5001 WORDS (I'M COUNTING A DIFFERENT THING I WROTE FOR THE SECOND CHAPTER WHICH I TOOK OUT, CAUSE IN THE END I WROTE IT FOR NANO).
How could it possibly be that I had forgotten my parents? Not forgotten, for I have no memory, no echoes of never remembering. The weight of my thoughts grows upon my shoulders as he stares straight into my eyes as no person should. What must he think of me, a woman with no memory of the people who bore her?
And so I say fundling with my hands, “I’m sorry.”
“Forget it Amara. Tell me, what of your future?”
I weaved a tale like I weaved my clothes of a future in the city with my uncle. We were to work in the royal libraries after a recommendation and we would live and breathe with the biggest book collection in the world. He asked me of my marriage as a young woman and I told him the truth this time, I was not to marry for marriage did not appeal to me. He listened to me as I let out the lies and truths I had kept boiling inside my blood for what seemed like an age. And so I forgot, I forgot.
Breathing my stories for what seems like and age, I finally find that I am happy. But then a woman enters the room, a striking woman clad in a long flowing indigo gown and cropped mousey brown hair. Dove looks at her sitting along rather than me and so I sit with pangs of jealousy. Though there was nothing to be jealous of, of course. He should be free to do whatever he pleases.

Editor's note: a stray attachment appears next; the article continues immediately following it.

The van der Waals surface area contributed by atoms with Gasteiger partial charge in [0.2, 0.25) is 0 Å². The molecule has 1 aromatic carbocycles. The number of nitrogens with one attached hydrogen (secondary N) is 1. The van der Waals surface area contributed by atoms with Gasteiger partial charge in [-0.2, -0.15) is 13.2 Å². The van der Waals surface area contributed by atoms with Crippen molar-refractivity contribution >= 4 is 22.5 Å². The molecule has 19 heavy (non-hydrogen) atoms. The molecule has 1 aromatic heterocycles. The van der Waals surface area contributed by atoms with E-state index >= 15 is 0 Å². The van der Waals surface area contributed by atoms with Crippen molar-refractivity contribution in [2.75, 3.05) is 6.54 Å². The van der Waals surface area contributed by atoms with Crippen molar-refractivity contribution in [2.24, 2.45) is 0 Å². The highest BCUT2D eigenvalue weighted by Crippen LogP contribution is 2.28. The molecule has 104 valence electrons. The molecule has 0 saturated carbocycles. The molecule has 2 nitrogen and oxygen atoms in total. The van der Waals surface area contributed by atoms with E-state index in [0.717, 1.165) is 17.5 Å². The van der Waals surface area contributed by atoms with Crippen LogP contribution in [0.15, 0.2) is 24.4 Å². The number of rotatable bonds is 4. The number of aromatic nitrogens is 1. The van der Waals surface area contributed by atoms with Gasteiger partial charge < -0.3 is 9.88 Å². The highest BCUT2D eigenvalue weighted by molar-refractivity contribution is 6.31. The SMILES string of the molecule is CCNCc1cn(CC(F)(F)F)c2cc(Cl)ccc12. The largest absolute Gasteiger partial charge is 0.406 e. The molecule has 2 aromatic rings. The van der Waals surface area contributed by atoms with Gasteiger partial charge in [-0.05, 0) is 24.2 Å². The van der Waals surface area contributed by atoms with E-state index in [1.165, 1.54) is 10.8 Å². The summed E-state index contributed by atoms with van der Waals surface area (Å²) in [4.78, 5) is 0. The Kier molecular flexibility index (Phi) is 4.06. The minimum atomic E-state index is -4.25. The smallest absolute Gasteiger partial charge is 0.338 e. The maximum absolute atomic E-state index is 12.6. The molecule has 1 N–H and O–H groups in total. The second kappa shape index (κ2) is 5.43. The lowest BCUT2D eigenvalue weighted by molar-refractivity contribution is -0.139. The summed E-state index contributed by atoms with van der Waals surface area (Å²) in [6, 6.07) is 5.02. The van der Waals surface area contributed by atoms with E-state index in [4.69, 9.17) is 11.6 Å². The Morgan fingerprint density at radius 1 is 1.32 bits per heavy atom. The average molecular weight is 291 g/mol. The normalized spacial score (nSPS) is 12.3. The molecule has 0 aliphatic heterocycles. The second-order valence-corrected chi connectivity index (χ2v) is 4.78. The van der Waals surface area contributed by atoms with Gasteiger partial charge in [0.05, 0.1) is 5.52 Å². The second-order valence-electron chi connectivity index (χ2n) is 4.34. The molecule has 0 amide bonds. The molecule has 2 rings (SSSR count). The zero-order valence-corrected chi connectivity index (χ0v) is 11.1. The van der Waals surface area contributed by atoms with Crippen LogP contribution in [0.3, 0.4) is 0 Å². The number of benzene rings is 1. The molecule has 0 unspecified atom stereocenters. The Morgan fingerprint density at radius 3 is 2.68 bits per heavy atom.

So when he went and asked her to dance, I tried not to look for too long at the fitting couple they made and distracted myself with the sounds of a duet of an ocarina and harp. Relaxing as it was, I could not help but stray my thoughts away towards the fact that I was so very deeply alone.
“Madam, how was the dance?” asked Leila as soon as she entered my room at sun’s first light.
“Very good,” I lied for I did not want to dishearten the poor girl. Pleased with herself, she collected the laundry from the basket and begun to walk out of the wooden door.
“Wait!” I said, almost immediately regretting it. Leila looked at me questioningly. “You.. Her.. The dressing table is dirty. Polish it.”
To my surprise, she smiled. Leila did not do very much polishing in the hour that passed, as she talked and talked about the gossip and the latest news. I didn’t mind as much today, realising that I had grown to like her smalltalk however small it may be.
When Anne-Marie (who I had just learned was Leila’s guardian) came knocking on my door, I was not surprised. We where treading on a thin line. She did not scold although what she said next surprised me,
“Leila. There is to be a trial of a robber at the sun’s highest point. You need to go report to the captain. He needs you to check with him for refreshments for the passengers who attend the trial.”
I choke on a bite of an olive. Anne-Marie rushes up to me and puts one hand on my shoulder in motherly kindness that I immediately push off. No-one touches me.
“Who is the robber?”
“A woman. She danced with the owner of the ships and attempted to steal his silver chains. She would have got away was it not for a passenger who spottened her rushing into the washrooms. It was uncovered that she was infact a stowayay, to add insult to injury. You may have seen her? In the ball?”
After a quick shake of my head she continues, “You could not have missed her... Did you not go to the ball?”
“... I left.”
Anne-Marie turned towards me and nodded her head. A sigh of relief escaped my mouth, as I relaxed over the fact that I would not be pressed over this matter. I did not want to explain myself.